April 17, 2009

Call off the fight

Counties should accept court ruling

Salt Lake Tribune

It's time for Kane and Garfield counties to quit wasting Utah taxpayers' money chasing a court ruling they have been repeatedly denied.

Kane County argued before U.S. District Judge Bruce Jenkins in 2007 that the federal Bureau of Land Management should recognize what the county called "valid existing rights" to roadways within the Grand Staircase Escalante National Monument.

Jenkins ruled that county officials had not proven the rights of way under state law and the BLM is not required or authorized to recognize county road claims.

Last year U.S. District Judge Tena Campbell told Kane County it had no authority to remove BLM signs limiting motorized vehicles on roads the county claims in the monument. Now a three-judge panel of the U.S. Court of Appeals has affirmed Jenkins' ruling in an appeal brought by the counties against the U.S. Department of Interior and the BLM.

The counties have said they have valid claims to the rights of way under a 2005 federal judge's ruling that made state law the standard for deciding ownership of roads on federal land. But state law dictates that each and every road claimed under RS2477, the Civil War-era mining law that gave local governments the right to build roads over federal lands, must be proven in court.

When RS2477 was repealed in 1976, the repeal contained a grandfather clause protecting "existing rights of way." Utah law requires proof of "continuous use and maintenance" for 10 years prior to 1976 on each road claim.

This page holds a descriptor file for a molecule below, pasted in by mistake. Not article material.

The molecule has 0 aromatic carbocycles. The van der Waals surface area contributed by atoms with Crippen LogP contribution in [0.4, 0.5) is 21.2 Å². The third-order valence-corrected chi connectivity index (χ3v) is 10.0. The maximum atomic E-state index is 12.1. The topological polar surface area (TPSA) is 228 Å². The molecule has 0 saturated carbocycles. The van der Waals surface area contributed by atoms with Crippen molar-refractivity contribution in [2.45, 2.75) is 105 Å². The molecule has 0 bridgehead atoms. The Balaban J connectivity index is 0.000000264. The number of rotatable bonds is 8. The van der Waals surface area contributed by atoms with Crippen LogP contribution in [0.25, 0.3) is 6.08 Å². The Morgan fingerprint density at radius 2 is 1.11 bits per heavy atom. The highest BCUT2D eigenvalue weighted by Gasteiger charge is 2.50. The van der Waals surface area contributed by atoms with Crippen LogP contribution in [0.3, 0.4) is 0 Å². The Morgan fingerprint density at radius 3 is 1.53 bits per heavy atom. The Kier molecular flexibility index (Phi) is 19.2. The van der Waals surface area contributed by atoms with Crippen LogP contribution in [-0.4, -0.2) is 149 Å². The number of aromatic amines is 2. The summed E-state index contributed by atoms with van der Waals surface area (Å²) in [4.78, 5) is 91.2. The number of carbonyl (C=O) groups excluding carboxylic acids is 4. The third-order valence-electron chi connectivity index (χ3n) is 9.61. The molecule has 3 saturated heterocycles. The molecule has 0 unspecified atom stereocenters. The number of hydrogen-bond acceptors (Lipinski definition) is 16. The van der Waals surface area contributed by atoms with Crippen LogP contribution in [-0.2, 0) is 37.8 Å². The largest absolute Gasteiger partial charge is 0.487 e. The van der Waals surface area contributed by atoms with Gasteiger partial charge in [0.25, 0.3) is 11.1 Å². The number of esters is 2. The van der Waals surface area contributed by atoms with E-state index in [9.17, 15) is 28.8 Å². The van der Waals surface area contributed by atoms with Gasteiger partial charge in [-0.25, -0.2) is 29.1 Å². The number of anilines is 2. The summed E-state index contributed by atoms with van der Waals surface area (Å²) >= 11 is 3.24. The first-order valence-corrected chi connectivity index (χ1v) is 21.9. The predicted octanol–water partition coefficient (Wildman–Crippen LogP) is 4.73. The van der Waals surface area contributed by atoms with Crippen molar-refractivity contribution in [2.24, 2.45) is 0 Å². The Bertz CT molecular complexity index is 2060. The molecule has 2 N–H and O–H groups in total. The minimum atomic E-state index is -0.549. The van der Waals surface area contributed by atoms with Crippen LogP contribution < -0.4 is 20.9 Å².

Kane and Garfield want to sidestep the requirement by forcing the BLM to recognize their claims. But their repeated unsuccessful attempts to get the courts to agree, financed by taxpayer money, have got to stop.

What the courts are saying is really not that hard to understand: Local governments and people in Jeeps and all-terrain vehicles don't have an unfettered right to use public land any way they choose. And they can't get away with misinterpreting the law to claim access to public lands that belong to every American, not only those who happen to live nearby.

The BLM has a mandate to protect the public's lands while allowing people to use it for a variety of purposes. The national monument is protected because of its scenic, recreational and archaeological value. Access to the land must be limited in order to maintain those values.

Roads with longtime value to local residents for transportation can be "grandfathered in," but only by a court.